Thanks, GroG for the help! I will be back Tuesday and I will continue working on this project then.

 

P.S. Still having access problems, so code is pushed to my fork

juerg's picture

in what way will mrlpy be

in what way will mrlpy be different from the python service we already have in mrl?

AutonomicPerfectionist's picture

Hello juerg Python is an odd

Hello juerg

Python is an odd language that allows writing extensions to the interpreter, normally written in C. Some libraries, such as lxml, require these extensions in order to function.

In MRL, the Python service uses a Python interpreter written in Java called Jython. Jython supports all pure python ("Pythonic") code, but, for reasons of portability and simplicity, is incapable of loading Python modules that were written as C extensions. Instead, Jython allows importing Java classes as modules, but it still leaves a compatibility hole. Therefore, certain Python libraries will not work in Jython and can't be used in MRL. mrlpy is a library that runs in the standard CPython interpreter (default interpreter that is installed when installing Python), and therefore is fully compatible with Python modules that were written in C or in native code. Using mrlpy does make MRL more platform-dependent, but also opens the door for many more services to be written that take advantage of those native / C libraries.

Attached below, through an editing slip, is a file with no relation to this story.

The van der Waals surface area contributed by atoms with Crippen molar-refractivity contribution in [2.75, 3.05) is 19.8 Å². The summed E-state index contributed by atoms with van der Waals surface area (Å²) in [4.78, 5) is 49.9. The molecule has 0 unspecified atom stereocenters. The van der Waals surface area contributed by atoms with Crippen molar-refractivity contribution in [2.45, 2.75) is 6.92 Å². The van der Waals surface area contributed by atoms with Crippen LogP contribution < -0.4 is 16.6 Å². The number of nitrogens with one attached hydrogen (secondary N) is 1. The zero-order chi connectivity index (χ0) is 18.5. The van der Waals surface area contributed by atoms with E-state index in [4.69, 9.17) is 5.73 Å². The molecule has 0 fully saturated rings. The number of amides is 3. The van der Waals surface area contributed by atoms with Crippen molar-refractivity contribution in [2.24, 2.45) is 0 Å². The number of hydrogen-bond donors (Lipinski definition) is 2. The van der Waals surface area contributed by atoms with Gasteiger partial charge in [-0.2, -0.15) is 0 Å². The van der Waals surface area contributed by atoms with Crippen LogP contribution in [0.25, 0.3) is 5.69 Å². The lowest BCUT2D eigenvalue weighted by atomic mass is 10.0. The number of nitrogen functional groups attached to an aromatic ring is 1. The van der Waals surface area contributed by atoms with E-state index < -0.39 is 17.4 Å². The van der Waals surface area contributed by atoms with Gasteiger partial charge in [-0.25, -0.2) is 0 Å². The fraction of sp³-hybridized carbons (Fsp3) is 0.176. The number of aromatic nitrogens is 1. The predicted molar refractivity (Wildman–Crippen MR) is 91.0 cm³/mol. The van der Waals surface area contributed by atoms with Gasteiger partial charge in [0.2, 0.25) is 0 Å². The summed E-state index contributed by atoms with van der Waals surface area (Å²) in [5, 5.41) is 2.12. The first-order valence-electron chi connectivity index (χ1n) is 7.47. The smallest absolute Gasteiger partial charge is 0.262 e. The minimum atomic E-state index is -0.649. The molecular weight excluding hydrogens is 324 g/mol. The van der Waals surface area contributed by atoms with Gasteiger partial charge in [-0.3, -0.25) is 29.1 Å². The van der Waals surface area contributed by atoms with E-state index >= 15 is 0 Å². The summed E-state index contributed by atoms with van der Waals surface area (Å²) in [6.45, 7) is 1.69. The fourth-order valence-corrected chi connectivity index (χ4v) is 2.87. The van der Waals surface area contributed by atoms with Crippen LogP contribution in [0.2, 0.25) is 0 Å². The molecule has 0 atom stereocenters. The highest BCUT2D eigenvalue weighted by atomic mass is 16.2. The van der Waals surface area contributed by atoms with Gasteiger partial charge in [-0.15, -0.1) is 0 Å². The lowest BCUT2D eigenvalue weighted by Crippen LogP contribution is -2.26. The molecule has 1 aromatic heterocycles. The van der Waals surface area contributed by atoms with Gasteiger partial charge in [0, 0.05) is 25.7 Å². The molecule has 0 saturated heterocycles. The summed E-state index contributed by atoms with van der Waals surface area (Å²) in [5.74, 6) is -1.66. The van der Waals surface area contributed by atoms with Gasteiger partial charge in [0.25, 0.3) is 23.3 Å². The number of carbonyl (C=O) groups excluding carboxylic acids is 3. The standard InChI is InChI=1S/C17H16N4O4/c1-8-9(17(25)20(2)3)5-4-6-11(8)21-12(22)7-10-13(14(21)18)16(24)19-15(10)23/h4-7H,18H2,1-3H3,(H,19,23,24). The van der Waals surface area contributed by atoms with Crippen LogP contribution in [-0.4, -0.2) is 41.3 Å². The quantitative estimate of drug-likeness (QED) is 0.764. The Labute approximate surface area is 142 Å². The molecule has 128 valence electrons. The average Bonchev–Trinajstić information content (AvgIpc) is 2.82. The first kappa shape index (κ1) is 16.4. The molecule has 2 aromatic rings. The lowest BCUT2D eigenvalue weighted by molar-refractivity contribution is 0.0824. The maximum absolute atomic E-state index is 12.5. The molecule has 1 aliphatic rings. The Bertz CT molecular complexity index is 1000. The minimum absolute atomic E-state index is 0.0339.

CPython and therefore mrlpy are supported on all major platforms, but certain Python libraries, since they are written in C, will not work on certain platforms.

juerg's picture

thanks a lot for your

thanks a lot for your clarifications. Sounds like your mrlpy will add more options for us - great!

Mats's picture

ROS Bridge

I started to look at ROS and found that there is a Java implementation of ROS called RosJava.

These are the steps to install RosJava on Windows without installing ROS. The links are for Linux I guess, but the procedure is very similar.
 
Step 1: Download ros_core ( http://rosjava.github.io/rosjava_core/latest/installing.html )
 
git clone https://github.com/rosjava/rosjava_core
cd rosjava_core
( The installation says git checkout -b hydro origin/hydro, but that's an old release )
git checkout -b kinetic origin/kinetic
if it already exists
git checkout kinetic
 
Step 2. Build ros_code using Gradle ( http://rosjava.github.io/rosjava_core/latest/building.html )
 
cd rosjava_core
gradlew install
 
Step 3. Build the documentation ( A few steps failed when creating the docs in Windows, I didn't dig into the details ).
gradlew docs
 
Step 4. Run the tests ( 142 test completed, 8 failed. Same here. I didn't dig into the details of the 8 failing tests ).
gradlew test
 
Step 5. Generate Eclipse project files
gradlew eclipse
 
In the examples you can find Client.java and Server.java
and also
Listener.java and Talker.java
 
I guess they could be used as templates for building the bridge.
 
I have an instance of ROS runnnig on my Raspberry, but have only made very basic tests using the messaging system. Steep learning curve.
 
So I'm very far from using ROS, but I think it contains some good stuff, so a bridge would be a good thing to have in MRL.
AutonomicPerfectionist's picture

Hello Mats, and thanks for